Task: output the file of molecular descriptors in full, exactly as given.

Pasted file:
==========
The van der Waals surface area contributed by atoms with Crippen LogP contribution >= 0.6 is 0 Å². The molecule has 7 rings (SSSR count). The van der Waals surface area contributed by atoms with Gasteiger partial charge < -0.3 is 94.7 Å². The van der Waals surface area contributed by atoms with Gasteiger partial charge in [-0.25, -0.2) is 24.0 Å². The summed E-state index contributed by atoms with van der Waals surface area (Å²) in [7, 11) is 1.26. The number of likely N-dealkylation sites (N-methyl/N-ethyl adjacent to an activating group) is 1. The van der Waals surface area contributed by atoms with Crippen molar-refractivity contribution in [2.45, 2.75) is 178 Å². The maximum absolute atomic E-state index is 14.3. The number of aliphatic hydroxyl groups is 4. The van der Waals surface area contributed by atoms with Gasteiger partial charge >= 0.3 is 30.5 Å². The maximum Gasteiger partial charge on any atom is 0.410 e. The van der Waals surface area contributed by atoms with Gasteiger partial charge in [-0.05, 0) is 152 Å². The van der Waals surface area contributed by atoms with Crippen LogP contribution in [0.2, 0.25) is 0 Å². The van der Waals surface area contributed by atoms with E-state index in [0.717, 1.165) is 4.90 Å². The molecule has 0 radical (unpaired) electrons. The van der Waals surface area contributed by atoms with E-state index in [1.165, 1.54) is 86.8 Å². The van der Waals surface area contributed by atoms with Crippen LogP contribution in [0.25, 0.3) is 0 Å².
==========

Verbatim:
The van der Waals surface area contributed by atoms with Crippen LogP contribution >= 0.6 is 0 Å². The molecule has 7 rings (SSSR count). The van der Waals surface area contributed by atoms with Gasteiger partial charge < -0.3 is 94.7 Å². The van der Waals surface area contributed by atoms with Gasteiger partial charge in [-0.25, -0.2) is 24.0 Å². The summed E-state index contributed by atoms with van der Waals surface area (Å²) in [7, 11) is 1.26. The number of likely N-dealkylation sites (N-methyl/N-ethyl adjacent to an activating group) is 1. The van der Waals surface area contributed by atoms with Crippen molar-refractivity contribution in [2.45, 2.75) is 178 Å². The maximum absolute atomic E-state index is 14.3. The number of aliphatic hydroxyl groups is 4. The van der Waals surface area contributed by atoms with Gasteiger partial charge >= 0.3 is 30.5 Å². The maximum Gasteiger partial charge on any atom is 0.410 e. The van der Waals surface area contributed by atoms with Gasteiger partial charge in [-0.05, 0) is 152 Å². The van der Waals surface area contributed by atoms with Crippen LogP contribution in [0.2, 0.25) is 0 Å². The van der Waals surface area contributed by atoms with E-state index in [0.717, 1.165) is 4.90 Å². The molecule has 0 radical (unpaired) electrons. The van der Waals surface area contributed by atoms with E-state index in [1.165, 1.54) is 86.8 Å². The van der Waals surface area contributed by atoms with Crippen LogP contribution in [0.25, 0.3) is 0 Å².